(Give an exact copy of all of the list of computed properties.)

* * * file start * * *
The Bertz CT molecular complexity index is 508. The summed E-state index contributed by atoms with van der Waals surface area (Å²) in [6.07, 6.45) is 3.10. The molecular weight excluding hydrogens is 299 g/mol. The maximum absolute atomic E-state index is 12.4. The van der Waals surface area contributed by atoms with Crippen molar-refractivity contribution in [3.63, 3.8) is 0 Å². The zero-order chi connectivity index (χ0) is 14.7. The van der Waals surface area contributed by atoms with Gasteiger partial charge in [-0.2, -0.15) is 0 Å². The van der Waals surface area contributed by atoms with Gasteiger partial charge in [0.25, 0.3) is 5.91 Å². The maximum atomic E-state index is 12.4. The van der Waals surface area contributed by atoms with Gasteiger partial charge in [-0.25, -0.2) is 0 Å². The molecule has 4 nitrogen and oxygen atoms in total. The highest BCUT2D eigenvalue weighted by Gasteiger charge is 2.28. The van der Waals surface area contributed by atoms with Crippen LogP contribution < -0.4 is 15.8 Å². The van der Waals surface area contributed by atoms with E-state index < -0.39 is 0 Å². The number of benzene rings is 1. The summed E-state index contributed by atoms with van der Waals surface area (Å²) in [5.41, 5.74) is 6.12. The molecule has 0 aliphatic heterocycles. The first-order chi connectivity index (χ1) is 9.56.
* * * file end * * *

The Bertz CT molecular complexity index is 508. The summed E-state index contributed by atoms with van der Waals surface area (Å²) in [6.07, 6.45) is 3.10. The molecular weight excluding hydrogens is 299 g/mol. The maximum absolute atomic E-state index is 12.4. The van der Waals surface area contributed by atoms with Crippen molar-refractivity contribution in [3.63, 3.8) is 0 Å². The zero-order chi connectivity index (χ0) is 14.7. The van der Waals surface area contributed by atoms with Gasteiger partial charge in [-0.2, -0.15) is 0 Å². The van der Waals surface area contributed by atoms with Gasteiger partial charge in [0.25, 0.3) is 5.91 Å². The maximum atomic E-state index is 12.4. The van der Waals surface area contributed by atoms with Gasteiger partial charge in [-0.25, -0.2) is 0 Å². The molecule has 4 nitrogen and oxygen atoms in total. The highest BCUT2D eigenvalue weighted by Gasteiger charge is 2.28. The van der Waals surface area contributed by atoms with Crippen LogP contribution < -0.4 is 15.8 Å². The van der Waals surface area contributed by atoms with E-state index < -0.39 is 0 Å². The number of benzene rings is 1. The summed E-state index contributed by atoms with van der Waals surface area (Å²) in [5.41, 5.74) is 6.12. The molecule has 0 aliphatic heterocycles. The first-order chi connectivity index (χ1) is 9.56.